The Carlisle Mosquito Online

Friday, August 27, 1999

News

BOH records first adult case of Lyme disease

Agent Linda Fantasia reported the first adult case of Lyme disease in Carlisle at the August 10 meeting of the Carlisle Board of Health. Two children in town had previously contracted the disease. Fantasia has fielded a wide variety of inquiries in the past few weeks since the July 16 Mosquito issue that publicized the earliest cases. The deer tick, the common carrier of Lyme disease, is much smaller and less common than the wood tick frequently found on pets in Carlisle.

"Given the population in town, I don't think these cases are of major concern," said board member Laura Semrad. An oncology nurse at Mass. General, Semrad pays special attention to community health issues. Semrad feels that Carlisle residents are in more danger when they travel to high-risk areas, such as the Cape. She does recommend, however, wearing protective clothing when walking in any densely wooded area.

According to the Massachusetts Department of Public Health guidelines, "even being bitten by a Lyme tick does not necessarily mean that you will get the disease. The tick must be attached for at least 24 hours to pass on the bacteria." Unfortunately, many people panic upon seeing a tick and immediately seek a course of antibiotics. Tests for Lyme disease are not reliable until four to six weeks after exposure to the bacteria from a deer tick, so doctors cannot quickly ascertain whether or not antibiotics are truly necessary.

According to Semrad, if someone suspects a close encounter with a deer tick and then a month or so later experiences flu-like symptoms such as fever, aching joints and fatigue, it's a good idea to request a Lyme disease test from a physician. At that point, the test results are credible, chronic effects are still preventable, and the individual may be able to avoid an unnecessary and lengthy treatment.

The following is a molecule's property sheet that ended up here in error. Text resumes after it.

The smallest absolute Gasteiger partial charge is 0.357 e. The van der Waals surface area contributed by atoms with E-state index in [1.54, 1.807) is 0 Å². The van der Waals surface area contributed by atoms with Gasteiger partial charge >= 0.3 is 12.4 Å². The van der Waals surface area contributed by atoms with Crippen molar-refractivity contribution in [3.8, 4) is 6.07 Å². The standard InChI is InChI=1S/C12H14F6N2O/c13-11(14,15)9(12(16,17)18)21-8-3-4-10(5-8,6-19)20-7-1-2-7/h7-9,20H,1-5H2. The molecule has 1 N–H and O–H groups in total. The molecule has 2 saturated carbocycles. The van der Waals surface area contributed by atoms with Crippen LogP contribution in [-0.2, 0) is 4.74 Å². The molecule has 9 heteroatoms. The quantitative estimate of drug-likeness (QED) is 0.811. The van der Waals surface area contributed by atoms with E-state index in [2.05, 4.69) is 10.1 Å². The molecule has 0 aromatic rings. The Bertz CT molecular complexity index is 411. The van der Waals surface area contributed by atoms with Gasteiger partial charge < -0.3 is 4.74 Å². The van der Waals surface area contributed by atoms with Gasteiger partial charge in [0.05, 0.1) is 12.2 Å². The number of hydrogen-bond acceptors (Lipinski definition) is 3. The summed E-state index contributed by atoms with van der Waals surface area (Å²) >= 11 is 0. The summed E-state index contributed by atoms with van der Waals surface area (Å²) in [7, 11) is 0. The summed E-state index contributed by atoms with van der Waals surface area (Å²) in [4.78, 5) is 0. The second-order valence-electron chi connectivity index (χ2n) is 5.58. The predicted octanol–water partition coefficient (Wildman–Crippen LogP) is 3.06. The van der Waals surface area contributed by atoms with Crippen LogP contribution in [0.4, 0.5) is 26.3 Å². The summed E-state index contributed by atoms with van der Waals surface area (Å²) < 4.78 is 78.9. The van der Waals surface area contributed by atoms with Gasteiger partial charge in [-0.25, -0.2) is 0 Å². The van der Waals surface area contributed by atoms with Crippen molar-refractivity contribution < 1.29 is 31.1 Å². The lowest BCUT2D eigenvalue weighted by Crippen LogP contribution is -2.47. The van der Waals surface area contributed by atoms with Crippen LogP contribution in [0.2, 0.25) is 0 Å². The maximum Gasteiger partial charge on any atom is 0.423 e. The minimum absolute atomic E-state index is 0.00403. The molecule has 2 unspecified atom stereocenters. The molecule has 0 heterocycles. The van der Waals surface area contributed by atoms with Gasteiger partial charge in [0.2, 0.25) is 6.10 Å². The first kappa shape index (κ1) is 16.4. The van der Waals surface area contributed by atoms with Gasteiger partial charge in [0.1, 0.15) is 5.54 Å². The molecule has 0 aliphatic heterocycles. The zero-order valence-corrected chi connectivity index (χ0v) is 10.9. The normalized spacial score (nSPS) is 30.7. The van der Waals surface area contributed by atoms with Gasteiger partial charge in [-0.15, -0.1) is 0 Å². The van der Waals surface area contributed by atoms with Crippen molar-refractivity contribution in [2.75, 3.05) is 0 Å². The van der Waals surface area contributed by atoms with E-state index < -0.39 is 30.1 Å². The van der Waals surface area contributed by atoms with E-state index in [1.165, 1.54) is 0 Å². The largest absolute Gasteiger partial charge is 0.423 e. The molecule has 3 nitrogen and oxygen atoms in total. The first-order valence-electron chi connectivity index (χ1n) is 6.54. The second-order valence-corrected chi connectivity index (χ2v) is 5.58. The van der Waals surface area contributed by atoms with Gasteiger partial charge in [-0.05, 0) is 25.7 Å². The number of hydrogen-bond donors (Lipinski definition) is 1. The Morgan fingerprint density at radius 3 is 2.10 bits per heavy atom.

"The worst effects are long-term so there is time to do the testing," said Semrad. "But if someone found a deer tick imbedded in their skin and a bull's-eye rash, then they should go to the doctor immediately." The physician can more safely remove the tick than the affected individual, and can even have the tick itself tested for Lyme disease. This is another way of avoiding unnecessary antibiotics, and reserving their effectiveness for when you really need them.

Clearing the way

After discussing the new case of Lyme disease, the BOH moved ahead with decisions on the following properties.

· 625 Rutland Street (Semiotes Consulting) - The board approved revised plans for installation of a MicroFAST system. A waiver from the 100-foot setback to wetlands is necessary; however, the use of a traditional system would have encroached even further.

· Lot A Bingham Road (David Ross Associates) - The board approved plans for a system at a new construction site. The solution did not require any waivers.

· 203 Fiske Street (David Ross Associates) - The board approved a plan without waivers for a septic system repair.

· 28 Pilgrim Path (Stamski and McNary) - After review of the data, the board concluded that the septic system passed Title 5 requirements and dismissed an earlier conflicting report from Raggs Septic.

· Lot 1 Lowell Street (Stamski and McNary) - The board discussed septic system requirements for new construction with George Dimakarakos of Stamski and McNary. Guidelines for the site which just exceeds one acre were unclear. The group determined that the three-bedroom dwelling required a 440-gallon dual-compartment system and provisions for a garbage disposal could not be included.

Chair Steve Opolski noted that the board needs to clarify the local regulations. Lots between one and two acres are not fully covered by the town's stringent guidelines and engineering firms are tempted to follow the less restrictive state requirements. Although development of lots that are under two acres is allowed only in Residential District A in the center of town, regulations should be clear for engineering firms.

"The board's stance is not a regulatory look, but a scientific one," said Opolski. A septic design plan should follow state and local regulations, but he made it clear that the board will also consider new environmental studies and emerging data before approving any new plans.

Revisions fix problems

The board finalized two septic disposal plans for system repairs.

· 169 Church St. (Acton Survey) - The board approved the revised plan without waivers.

· 108 Hemlock Hill Road (Stamski and McNary) - The board approved the revised plan without waivers

The board also reviewed two plans for new construction.

· Buttrick Lane, Lot 5 (Stamski and McNary) - The board approved the revised plan without waivers.

· Concord Street, Lot 2 (Wilson Associates) - The board continued the hearing on a plan that contained several open issues.

The board considered one system upgrade:

· 498 Curve St. (Taj Engineering) - The board approved a plan without waivers.

The BOH will meet next on Tuesday, September 7.


1999 The Carlisle Mosquito